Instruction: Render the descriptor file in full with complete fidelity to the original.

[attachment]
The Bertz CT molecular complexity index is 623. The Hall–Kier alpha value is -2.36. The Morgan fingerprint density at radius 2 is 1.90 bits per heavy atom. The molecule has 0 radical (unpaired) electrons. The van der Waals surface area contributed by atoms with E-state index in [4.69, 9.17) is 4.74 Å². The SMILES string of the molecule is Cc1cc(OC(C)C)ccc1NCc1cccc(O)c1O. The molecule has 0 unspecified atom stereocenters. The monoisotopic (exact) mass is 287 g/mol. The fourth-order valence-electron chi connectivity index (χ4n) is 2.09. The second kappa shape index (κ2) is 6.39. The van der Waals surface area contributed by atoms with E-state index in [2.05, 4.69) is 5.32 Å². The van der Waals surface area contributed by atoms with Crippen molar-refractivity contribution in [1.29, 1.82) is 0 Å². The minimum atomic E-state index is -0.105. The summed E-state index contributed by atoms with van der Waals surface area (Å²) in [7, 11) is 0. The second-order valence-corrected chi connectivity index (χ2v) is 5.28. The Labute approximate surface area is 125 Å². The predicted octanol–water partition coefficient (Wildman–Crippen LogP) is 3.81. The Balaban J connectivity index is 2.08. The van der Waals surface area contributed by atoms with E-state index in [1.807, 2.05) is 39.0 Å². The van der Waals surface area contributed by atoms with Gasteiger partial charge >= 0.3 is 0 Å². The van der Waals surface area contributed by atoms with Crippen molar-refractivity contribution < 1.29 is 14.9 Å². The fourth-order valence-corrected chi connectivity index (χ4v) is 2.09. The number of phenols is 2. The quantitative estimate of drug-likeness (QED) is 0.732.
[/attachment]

The Bertz CT molecular complexity index is 623. The Hall–Kier alpha value is -2.36. The Morgan fingerprint density at radius 2 is 1.90 bits per heavy atom. The molecule has 0 radical (unpaired) electrons. The van der Waals surface area contributed by atoms with E-state index in [4.69, 9.17) is 4.74 Å². The SMILES string of the molecule is Cc1cc(OC(C)C)ccc1NCc1cccc(O)c1O. The molecule has 0 unspecified atom stereocenters. The monoisotopic (exact) mass is 287 g/mol. The fourth-order valence-electron chi connectivity index (χ4n) is 2.09. The second kappa shape index (κ2) is 6.39. The van der Waals surface area contributed by atoms with E-state index in [2.05, 4.69) is 5.32 Å². The van der Waals surface area contributed by atoms with Crippen molar-refractivity contribution in [1.29, 1.82) is 0 Å². The minimum atomic E-state index is -0.105. The summed E-state index contributed by atoms with van der Waals surface area (Å²) in [7, 11) is 0. The second-order valence-corrected chi connectivity index (χ2v) is 5.28. The Labute approximate surface area is 125 Å². The predicted octanol–water partition coefficient (Wildman–Crippen LogP) is 3.81. The Balaban J connectivity index is 2.08. The van der Waals surface area contributed by atoms with E-state index in [1.807, 2.05) is 39.0 Å². The van der Waals surface area contributed by atoms with Gasteiger partial charge >= 0.3 is 0 Å². The van der Waals surface area contributed by atoms with Crippen molar-refractivity contribution < 1.29 is 14.9 Å². The fourth-order valence-corrected chi connectivity index (χ4v) is 2.09. The number of phenols is 2. The quantitative estimate of drug-likeness (QED) is 0.732.